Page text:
Superbike racing has a huge following, but female participation is limited. This is about to change.
Basadi’s directors, Morongoa (Mo) Mahope, aka “Mo83”, and Nicole van Aswegen, aka “Nix21” are local trendsetters in this sport.
Mo only learned how to ride a bike at the age of 30, but went on to become the first black female superbike racer in South Africa in 2016.
In 2016, she was appointed a brand ambassador for Motorsport South Africa, and then later also for Ducati South Africa and, most recently, BMW Motorrad SA.
Her partner, Nix21, a past Ducati South Africa ambassador, is currently a BMW Motorrad SA brand ambassador and is a racing legend. She was the first woman to race in the national 600cc championship as far back as 2009, and also the first lady to ever podium in a national Supersport race. Nicole also won the Ladies 600 class in the 2010 Northern Region Motorcycle Championship.
Nix21 explains that Basadi (which is Sesotho for women) focuses on rider development. This includes safety campaigns and promoting racing among women and others not currently exposed to the sport.
“Our target market is women road riders and aspiring racers. If Basadi can be an overall brand ambassador for motorsport, we can help increase the number of female riders,” she said.
“South Africa is relatively far behind most developed countries; female rider numbers have dropped over the years.”
Basadi is aiming to establish at least two female-only race classes.
The pair are confident the initiatives they have planned through their NPC will unearth the ladies out there who may very well be SA’s next big thing in the sport.
Upcoming on their calendar is the Motorcycle Racing Series of South Africa (MRSSA). The goal of this series is to inject the fun back into competitive racing; keeping it simple with minimal rules while still racing in a safe environment.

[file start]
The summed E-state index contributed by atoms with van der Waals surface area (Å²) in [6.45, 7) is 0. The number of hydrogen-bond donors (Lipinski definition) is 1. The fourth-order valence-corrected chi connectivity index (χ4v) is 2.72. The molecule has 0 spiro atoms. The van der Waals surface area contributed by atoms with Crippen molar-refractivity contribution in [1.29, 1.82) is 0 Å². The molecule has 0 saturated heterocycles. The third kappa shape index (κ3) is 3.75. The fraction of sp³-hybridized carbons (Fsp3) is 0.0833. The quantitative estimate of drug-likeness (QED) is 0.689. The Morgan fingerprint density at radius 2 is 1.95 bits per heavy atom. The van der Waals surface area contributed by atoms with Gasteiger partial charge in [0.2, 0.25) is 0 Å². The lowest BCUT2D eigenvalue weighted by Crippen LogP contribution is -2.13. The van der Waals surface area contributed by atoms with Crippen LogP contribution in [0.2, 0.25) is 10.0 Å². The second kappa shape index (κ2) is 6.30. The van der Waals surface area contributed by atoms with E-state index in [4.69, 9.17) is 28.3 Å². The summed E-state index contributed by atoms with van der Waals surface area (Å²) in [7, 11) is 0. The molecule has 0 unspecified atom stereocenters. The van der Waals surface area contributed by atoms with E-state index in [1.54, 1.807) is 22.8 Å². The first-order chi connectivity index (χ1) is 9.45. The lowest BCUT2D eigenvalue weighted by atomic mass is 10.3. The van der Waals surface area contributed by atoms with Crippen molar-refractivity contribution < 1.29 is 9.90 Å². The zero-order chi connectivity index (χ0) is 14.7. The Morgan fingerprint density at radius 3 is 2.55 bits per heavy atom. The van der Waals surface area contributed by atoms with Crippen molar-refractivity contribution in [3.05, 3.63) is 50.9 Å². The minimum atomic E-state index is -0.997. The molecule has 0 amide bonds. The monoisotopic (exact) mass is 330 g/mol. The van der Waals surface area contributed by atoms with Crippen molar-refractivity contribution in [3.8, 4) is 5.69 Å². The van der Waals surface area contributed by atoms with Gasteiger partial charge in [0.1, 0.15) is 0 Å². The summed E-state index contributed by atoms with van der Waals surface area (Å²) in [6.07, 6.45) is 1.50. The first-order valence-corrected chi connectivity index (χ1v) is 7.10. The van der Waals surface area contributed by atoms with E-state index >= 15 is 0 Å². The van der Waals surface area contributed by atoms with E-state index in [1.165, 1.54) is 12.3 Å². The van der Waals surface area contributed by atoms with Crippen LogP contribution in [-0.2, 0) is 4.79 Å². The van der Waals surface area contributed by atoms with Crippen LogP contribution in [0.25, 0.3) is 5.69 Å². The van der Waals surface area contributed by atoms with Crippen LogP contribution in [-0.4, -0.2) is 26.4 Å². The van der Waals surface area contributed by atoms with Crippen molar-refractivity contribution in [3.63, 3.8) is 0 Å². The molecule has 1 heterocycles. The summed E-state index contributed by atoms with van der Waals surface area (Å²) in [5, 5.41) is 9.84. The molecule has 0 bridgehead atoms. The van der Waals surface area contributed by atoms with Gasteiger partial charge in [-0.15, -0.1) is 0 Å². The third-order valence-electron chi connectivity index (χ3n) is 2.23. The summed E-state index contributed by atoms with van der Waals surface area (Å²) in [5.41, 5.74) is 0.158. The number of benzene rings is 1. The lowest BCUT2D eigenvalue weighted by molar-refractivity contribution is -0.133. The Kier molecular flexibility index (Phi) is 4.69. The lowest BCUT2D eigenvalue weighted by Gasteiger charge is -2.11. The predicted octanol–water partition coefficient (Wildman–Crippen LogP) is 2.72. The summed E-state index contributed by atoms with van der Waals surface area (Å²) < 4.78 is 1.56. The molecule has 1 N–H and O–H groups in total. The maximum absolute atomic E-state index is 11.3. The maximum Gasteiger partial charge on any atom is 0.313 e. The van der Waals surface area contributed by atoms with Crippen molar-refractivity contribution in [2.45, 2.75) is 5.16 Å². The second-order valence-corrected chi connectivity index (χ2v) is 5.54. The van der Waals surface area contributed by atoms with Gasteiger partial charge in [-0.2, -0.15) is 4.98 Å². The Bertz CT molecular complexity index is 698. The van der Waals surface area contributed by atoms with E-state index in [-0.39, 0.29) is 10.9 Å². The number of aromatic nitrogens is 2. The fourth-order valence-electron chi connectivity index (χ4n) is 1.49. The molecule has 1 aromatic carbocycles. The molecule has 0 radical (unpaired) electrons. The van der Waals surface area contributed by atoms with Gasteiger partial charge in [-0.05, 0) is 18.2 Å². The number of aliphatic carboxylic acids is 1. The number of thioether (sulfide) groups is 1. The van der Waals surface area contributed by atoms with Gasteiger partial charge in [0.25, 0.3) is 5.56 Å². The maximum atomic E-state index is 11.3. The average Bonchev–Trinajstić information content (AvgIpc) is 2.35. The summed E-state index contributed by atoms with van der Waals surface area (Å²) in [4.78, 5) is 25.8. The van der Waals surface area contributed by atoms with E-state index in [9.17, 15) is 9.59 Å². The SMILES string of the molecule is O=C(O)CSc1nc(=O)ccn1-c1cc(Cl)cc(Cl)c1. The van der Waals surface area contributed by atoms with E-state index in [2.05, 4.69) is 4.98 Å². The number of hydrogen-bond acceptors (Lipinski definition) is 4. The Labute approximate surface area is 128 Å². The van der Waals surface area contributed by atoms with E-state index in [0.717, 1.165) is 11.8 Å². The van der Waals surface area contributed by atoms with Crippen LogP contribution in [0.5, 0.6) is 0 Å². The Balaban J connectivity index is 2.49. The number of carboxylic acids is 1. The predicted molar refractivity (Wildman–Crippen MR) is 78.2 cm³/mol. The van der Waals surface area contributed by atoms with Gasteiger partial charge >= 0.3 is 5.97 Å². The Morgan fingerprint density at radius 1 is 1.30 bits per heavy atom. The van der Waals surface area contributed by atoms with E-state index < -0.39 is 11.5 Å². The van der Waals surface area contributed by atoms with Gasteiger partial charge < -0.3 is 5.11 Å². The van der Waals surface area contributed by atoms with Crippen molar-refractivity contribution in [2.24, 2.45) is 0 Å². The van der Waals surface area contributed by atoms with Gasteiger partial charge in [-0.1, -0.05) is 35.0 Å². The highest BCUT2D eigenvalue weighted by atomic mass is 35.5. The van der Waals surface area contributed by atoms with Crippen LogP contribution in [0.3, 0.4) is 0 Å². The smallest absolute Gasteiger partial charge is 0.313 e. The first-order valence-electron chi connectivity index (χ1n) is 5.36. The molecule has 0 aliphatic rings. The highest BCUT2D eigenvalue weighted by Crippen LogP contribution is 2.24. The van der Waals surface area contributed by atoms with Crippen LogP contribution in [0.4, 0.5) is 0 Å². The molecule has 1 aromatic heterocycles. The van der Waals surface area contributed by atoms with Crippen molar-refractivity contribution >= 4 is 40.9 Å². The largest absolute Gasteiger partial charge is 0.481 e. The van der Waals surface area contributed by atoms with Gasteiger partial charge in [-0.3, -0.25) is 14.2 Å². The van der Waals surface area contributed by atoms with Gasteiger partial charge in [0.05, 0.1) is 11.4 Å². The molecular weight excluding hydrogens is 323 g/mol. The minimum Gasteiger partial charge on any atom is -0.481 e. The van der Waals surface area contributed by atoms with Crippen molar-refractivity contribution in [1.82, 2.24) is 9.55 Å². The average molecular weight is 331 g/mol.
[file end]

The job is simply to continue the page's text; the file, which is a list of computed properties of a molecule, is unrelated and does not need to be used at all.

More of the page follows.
“This series welcomes all riders, no matter their age, skill level, and type of motorcycle or preference of tyres. We love the slogan ‘a motorcycle racing series by the riders, for the riders. No politics, just affordable racing that is open to all.
“It’s a cheaper form of racing for street bike riders with uncomplicated rules. There are nice feeder classes to start off in and there is room for progression to other classes as a rider’s skill levels improve.”
Basadi aims to introduce women who ride on the road to riding on a track.
“We would start off by taking them on a race simulator, then to a small track on smaller bikes, and from there to a big race circuit to help get them faster,” Mo says.
“Women should never feel inferior to men. They can achieve anything they set their minds to and we are excited to show women this through Basadi in motorsport,” says Mo.
“The best way for us to promote the sport is by participating in it and competing against the best male racers in the country. We believe we have inspired other women and hope to inspire many others.”
This can be an uphill battle, Nicole adds, as there is still a lot of misconception out there.
“People think motorcycle racing is not safe. It is, in fact, much safer than riding on the road. Another myth is that it’s just an expensive hobby with no career prospects. The sport is diverse and offers many and varied potential career paths.
“Safety in racing is not our biggest concern as there are measures in place to mitigate risks on the track. Of course, there is always room for improvement by up skilling riders, but we feel the biggest risk is on the road, adds Mo, being an occasional road rider herself.
Adrian Scholtz, CEO of Motorsport South Africa, says, “Basadi brings something fresh and exciting to the table. It knows what it is talking about. MSA is exceptionally proud of its vision and fully supports its initiatives”.
Source: Cathy Findley PR